Gastrointestinal (GI) health is central to our overall health, immunity and well-being. Huntington Hospital’s Medical Director of Gastroenterology, Richard Nickowitz, MD, offers the five most common questions his patients ask him about GI health.
What are the most common gastrointestinal diseases?
Gastroenterologists care for a wide variety of problems related to the intestinal tract, liver, gallbladder, bile duct system, and pancreas. Many of the conditions we see are chronic, requiring ongoing management. Some cause more acute illness, requiring intervention leading to successful treatment. Heartburn often described as regurgitation, acid reflux, or gastroesophageal reflux affects a fair number of our population and often is treated by lifestyle modification and over-the-counter or prescription medication. Helicobacter pylori is an increasingly recognized infection that may lead to gastritis, ulcers, and, rarely, gastric cancer. Irritable bowel syndrome with varying manifestations of gastrointestinal symptoms should be distinguished from inflammatory bowel disease, which consists of ulcerative colitis and Crohn’s disease. Gastroenterologists regularly see patients for anemia and internal bleeding to identify a source and provide treatment. We care for a wide variety of liver diseases as well, including hepatitis B and C, alcoholic liver disease, and non-alcoholic fatty liver disease — a problem that is increasing throughout the country. I should also mention the importance of screening for colon cancer as it is a disease that can be prevented or quite often found early with proper assessment.
How do you identify or diagnose these types of diseases?
Many of the diseases listed above have symptoms that point toward a diagnosis merely by talking to your gastroenterologist and undergoing a physical examination. Often blood tests or imaging studies, such as an abdominal ultrasound or a CT scan of the abdomen and pelvis, may be requested. Gastroenterologists also perform several types of endoscopic procedures, including upper endoscopy, enteroscopy (visualization of the proximal small bowel), flexible sigmoidoscopy and colonoscopy. One other procedure we perform is endoscopic retrograde cholangiopancreatography (ERCP) in which we are able to visualize the common bile duct and the pancreatic duct as well as treat stones and tumors presenting in this part of the body. One significant advancement in safety has been the novel development of disposable (one-time use) ERCP scopes. Huntington Hospital is the first healthcare facility in the San Gabriel Valley and the second in Los Angeles County to have these disposable ERCP scopes put into use. This is new technology that will enhance safety while performing this intricate procedure.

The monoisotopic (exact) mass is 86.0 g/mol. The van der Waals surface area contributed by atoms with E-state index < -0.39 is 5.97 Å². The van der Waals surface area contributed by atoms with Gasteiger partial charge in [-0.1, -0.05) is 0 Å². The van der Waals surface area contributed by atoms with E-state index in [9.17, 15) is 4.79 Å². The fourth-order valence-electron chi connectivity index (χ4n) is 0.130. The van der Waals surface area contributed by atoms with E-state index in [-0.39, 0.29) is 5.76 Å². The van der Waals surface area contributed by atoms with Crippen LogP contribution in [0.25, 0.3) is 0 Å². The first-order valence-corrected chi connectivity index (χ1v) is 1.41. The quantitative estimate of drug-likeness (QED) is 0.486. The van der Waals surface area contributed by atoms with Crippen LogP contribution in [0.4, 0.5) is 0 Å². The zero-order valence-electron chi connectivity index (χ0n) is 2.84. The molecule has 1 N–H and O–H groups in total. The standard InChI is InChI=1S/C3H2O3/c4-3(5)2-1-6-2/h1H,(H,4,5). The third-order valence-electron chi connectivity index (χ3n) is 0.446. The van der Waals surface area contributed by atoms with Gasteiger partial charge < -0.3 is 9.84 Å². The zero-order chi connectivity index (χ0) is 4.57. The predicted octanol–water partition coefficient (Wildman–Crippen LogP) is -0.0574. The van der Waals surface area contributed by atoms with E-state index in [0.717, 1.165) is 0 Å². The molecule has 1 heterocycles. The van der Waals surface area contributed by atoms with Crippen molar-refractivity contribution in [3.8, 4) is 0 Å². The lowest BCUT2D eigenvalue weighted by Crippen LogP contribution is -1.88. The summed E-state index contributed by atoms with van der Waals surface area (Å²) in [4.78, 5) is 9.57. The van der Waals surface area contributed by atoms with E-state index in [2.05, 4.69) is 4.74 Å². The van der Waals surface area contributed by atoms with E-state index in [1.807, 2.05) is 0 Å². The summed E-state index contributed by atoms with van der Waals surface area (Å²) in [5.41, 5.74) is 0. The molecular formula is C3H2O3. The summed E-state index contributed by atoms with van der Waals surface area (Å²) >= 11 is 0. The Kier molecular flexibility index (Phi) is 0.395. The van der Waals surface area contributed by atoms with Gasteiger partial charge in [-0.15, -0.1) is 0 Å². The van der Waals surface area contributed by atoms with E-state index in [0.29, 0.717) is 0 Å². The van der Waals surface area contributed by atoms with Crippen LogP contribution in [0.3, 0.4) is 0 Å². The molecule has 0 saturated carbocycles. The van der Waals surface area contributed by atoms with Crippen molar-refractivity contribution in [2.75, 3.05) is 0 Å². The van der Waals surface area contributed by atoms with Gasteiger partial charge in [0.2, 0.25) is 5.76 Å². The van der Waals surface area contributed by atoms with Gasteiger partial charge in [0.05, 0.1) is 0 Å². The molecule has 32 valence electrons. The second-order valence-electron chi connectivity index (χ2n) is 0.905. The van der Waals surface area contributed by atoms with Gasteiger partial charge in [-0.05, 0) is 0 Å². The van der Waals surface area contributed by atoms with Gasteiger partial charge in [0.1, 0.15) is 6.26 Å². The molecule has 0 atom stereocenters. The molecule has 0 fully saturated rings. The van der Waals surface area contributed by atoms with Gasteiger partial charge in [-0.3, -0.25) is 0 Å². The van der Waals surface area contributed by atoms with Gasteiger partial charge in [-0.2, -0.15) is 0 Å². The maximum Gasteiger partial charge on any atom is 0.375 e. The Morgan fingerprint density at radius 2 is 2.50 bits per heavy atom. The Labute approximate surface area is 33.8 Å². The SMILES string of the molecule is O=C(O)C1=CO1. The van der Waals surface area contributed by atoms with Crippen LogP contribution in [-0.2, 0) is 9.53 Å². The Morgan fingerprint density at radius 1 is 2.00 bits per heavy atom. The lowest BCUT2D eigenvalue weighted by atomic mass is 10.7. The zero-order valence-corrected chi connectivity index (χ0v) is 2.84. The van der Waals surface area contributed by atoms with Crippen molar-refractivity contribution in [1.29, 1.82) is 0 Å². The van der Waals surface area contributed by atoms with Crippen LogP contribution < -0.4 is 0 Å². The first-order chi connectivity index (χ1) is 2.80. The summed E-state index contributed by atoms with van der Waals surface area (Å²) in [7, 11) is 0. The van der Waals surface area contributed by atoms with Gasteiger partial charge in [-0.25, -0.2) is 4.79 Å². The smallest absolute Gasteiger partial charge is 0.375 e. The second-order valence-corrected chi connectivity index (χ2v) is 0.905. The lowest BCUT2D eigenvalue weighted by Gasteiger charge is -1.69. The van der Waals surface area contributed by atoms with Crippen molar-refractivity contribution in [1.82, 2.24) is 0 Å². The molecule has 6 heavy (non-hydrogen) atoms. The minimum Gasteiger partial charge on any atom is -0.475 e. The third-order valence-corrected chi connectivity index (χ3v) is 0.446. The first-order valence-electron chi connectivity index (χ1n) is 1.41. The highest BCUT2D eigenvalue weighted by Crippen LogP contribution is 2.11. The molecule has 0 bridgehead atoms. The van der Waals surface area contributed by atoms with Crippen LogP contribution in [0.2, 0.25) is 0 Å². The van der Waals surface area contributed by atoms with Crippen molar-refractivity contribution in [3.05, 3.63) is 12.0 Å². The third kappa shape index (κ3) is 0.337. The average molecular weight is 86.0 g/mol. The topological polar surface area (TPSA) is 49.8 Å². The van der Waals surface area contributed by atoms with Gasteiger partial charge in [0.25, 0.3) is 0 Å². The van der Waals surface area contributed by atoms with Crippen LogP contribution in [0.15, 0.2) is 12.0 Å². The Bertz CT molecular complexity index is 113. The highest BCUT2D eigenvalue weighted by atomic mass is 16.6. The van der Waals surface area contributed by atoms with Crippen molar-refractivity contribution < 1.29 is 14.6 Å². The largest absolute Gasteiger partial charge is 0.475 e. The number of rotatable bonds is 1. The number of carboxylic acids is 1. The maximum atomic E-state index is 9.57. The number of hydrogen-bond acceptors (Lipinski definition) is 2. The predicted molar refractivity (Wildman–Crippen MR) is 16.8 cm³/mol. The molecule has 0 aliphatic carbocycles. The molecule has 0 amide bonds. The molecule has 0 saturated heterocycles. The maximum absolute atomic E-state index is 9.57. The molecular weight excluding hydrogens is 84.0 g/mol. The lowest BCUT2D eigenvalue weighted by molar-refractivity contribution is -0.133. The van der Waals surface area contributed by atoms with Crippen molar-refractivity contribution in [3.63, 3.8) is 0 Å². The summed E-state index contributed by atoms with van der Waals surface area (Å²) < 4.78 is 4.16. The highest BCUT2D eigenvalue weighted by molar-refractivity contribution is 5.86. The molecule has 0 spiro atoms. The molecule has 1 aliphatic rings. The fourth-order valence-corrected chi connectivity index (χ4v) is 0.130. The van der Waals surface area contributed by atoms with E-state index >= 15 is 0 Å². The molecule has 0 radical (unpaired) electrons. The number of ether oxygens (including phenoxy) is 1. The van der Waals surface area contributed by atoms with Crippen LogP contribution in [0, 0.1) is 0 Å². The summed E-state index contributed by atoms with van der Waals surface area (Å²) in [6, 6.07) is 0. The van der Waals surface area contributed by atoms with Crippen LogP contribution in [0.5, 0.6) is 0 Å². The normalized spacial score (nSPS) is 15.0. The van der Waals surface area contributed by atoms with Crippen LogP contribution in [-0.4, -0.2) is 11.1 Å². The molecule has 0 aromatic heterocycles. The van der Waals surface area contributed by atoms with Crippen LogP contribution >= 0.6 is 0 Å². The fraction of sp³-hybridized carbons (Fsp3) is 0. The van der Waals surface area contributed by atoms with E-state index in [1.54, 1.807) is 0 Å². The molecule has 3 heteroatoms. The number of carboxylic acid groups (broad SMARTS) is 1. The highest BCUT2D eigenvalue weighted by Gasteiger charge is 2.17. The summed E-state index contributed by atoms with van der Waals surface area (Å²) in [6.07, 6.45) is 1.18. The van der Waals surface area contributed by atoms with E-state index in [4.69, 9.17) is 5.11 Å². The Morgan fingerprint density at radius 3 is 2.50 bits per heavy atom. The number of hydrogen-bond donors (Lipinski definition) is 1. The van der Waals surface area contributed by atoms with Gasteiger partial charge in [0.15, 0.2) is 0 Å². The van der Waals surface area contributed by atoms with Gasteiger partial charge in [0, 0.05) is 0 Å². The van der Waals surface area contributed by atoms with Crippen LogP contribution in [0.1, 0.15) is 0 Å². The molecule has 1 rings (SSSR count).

My family member has put off his endoscopy due to COVID-19; is it safe for him to have the procedure?
While all medical procedures do have risks, when talking about the performance of an ERCP, the single-use scope will certainly reduce the risk of infection secondary to this procedure. Infections are a rare, but known, complication of reusable ERCP scopes due to their intricate technical design. Because each disposable ERCP scope is used once (and then recycled to provide material for non-medical use), the risk of infection is reduced markedly.
I would like to be clear and point out that this risk of infection does not at all translate to endoscopes used for upper endoscopy and colonoscopy.
Being in the middle of the COVID-19 pandemic, Huntington Hospital is following established guidelines to assure safety for our patients and staff. We are testing all patients who undergo endoscopic procedures at the hospital. Additionally, the staff and physicians are well versed in the proper use of personal protective equipment (PPE) of which the hospital has adequate supply. Therefore, at this time, we do feel that the performance of necessary endoscopic procedures is safe for all involved.
What are the screening guidelines for colon cancer? Who should get colonoscopies and how often?
Currently, the U.S. Preventive Services Task Force (USPSTF) recommends that all patients undergo a screening colonoscopy at age 50 in the absence of symptoms and in the absence of a family history of colon cancer. For African American patients, the recommendation is to undergo a screening colonoscopy at age 45. The American Cancer Society (ACS) recommends that all patients begin colon cancer screening at age 45. For those patients with a family history of colon cancer, we recommend that they undergo their initial colonoscopy 10 years earlier than the index case. For patients with no family history in the absence of symptoms, a screening colonoscopy may be done every 10 years. For those patients with a first- degree relative with colon cancer, we recommend a surveillance colonoscopy at least every five years. Those patients who were found to have polyps on a colonoscopy will have their surveillance schedule determined by their gastroenterologist.
Any advice on how to maintain good digestive health?
To maintain good digestive health, I often tell my patients to be smart and sensible. Eating a healthy, well-balanced diet with an ongoing regimen of exercise and weight control is of utmost importance. There are many dietary recommendations and supplements out there. One needs to be judicious in following recommendations from dubious sources. It is important to discuss dietary matters with your general medical doctor and your gastroenterologist or a nutritionist/dietitian. In general, we recommend a relatively low-fat diet with good dietary fiber as well as moderate consumption of red meat and alcohol. Regular exercise and weight control should be goals for most people. If you have any questions, do not hesitate to ask your friendly GI doc!
Whether you need a diagnostic test or surgery, find a gastroenterologist at Huntington Hospital.